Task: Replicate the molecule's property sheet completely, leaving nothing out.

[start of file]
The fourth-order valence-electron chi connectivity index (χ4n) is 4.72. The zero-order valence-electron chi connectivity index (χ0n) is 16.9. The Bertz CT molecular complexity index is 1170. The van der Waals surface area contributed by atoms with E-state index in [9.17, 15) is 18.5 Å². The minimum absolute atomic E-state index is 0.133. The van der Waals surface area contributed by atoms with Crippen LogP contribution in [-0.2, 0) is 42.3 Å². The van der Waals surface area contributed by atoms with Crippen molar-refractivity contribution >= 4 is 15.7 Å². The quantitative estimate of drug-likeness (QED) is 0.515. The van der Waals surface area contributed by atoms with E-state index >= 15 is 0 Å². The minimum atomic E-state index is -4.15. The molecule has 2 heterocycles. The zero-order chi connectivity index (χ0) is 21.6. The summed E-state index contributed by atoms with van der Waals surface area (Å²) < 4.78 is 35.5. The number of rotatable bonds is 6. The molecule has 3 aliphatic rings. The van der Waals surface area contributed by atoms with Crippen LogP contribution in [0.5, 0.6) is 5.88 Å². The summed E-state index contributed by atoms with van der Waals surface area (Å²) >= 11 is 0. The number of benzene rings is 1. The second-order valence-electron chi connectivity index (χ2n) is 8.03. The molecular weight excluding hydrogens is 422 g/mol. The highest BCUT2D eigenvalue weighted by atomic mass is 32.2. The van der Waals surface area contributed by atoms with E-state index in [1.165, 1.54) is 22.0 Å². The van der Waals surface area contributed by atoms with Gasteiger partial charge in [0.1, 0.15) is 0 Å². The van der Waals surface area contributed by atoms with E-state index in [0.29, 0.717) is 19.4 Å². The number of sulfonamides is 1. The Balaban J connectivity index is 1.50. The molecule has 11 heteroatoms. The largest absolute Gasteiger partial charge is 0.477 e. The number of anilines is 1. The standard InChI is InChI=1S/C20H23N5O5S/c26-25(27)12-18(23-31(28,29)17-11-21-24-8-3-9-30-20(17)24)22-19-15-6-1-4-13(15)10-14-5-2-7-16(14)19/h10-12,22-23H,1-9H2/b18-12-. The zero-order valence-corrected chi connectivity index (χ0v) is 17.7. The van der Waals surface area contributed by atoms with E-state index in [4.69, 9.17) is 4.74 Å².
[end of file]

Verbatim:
The fourth-order valence-electron chi connectivity index (χ4n) is 4.72. The zero-order valence-electron chi connectivity index (χ0n) is 16.9. The Bertz CT molecular complexity index is 1170. The van der Waals surface area contributed by atoms with E-state index in [9.17, 15) is 18.5 Å². The minimum absolute atomic E-state index is 0.133. The van der Waals surface area contributed by atoms with Crippen LogP contribution in [-0.2, 0) is 42.3 Å². The van der Waals surface area contributed by atoms with Crippen molar-refractivity contribution >= 4 is 15.7 Å². The quantitative estimate of drug-likeness (QED) is 0.515. The van der Waals surface area contributed by atoms with E-state index >= 15 is 0 Å². The minimum atomic E-state index is -4.15. The molecule has 2 heterocycles. The zero-order chi connectivity index (χ0) is 21.6. The summed E-state index contributed by atoms with van der Waals surface area (Å²) < 4.78 is 35.5. The number of rotatable bonds is 6. The molecule has 3 aliphatic rings. The van der Waals surface area contributed by atoms with Crippen LogP contribution in [0.5, 0.6) is 5.88 Å². The summed E-state index contributed by atoms with van der Waals surface area (Å²) >= 11 is 0. The number of benzene rings is 1. The second-order valence-electron chi connectivity index (χ2n) is 8.03. The molecular weight excluding hydrogens is 422 g/mol. The highest BCUT2D eigenvalue weighted by atomic mass is 32.2. The van der Waals surface area contributed by atoms with E-state index in [1.165, 1.54) is 22.0 Å². The van der Waals surface area contributed by atoms with Gasteiger partial charge in [0.1, 0.15) is 0 Å². The van der Waals surface area contributed by atoms with E-state index in [0.29, 0.717) is 19.4 Å². The number of sulfonamides is 1. The Balaban J connectivity index is 1.50. The molecule has 11 heteroatoms. The largest absolute Gasteiger partial charge is 0.477 e. The number of anilines is 1. The standard InChI is InChI=1S/C20H23N5O5S/c26-25(27)12-18(23-31(28,29)17-11-21-24-8-3-9-30-20(17)24)22-19-15-6-1-4-13(15)10-14-5-2-7-16(14)19/h10-12,22-23H,1-9H2/b18-12-. The zero-order valence-corrected chi connectivity index (χ0v) is 17.7. The van der Waals surface area contributed by atoms with E-state index in [4.69, 9.17) is 4.74 Å².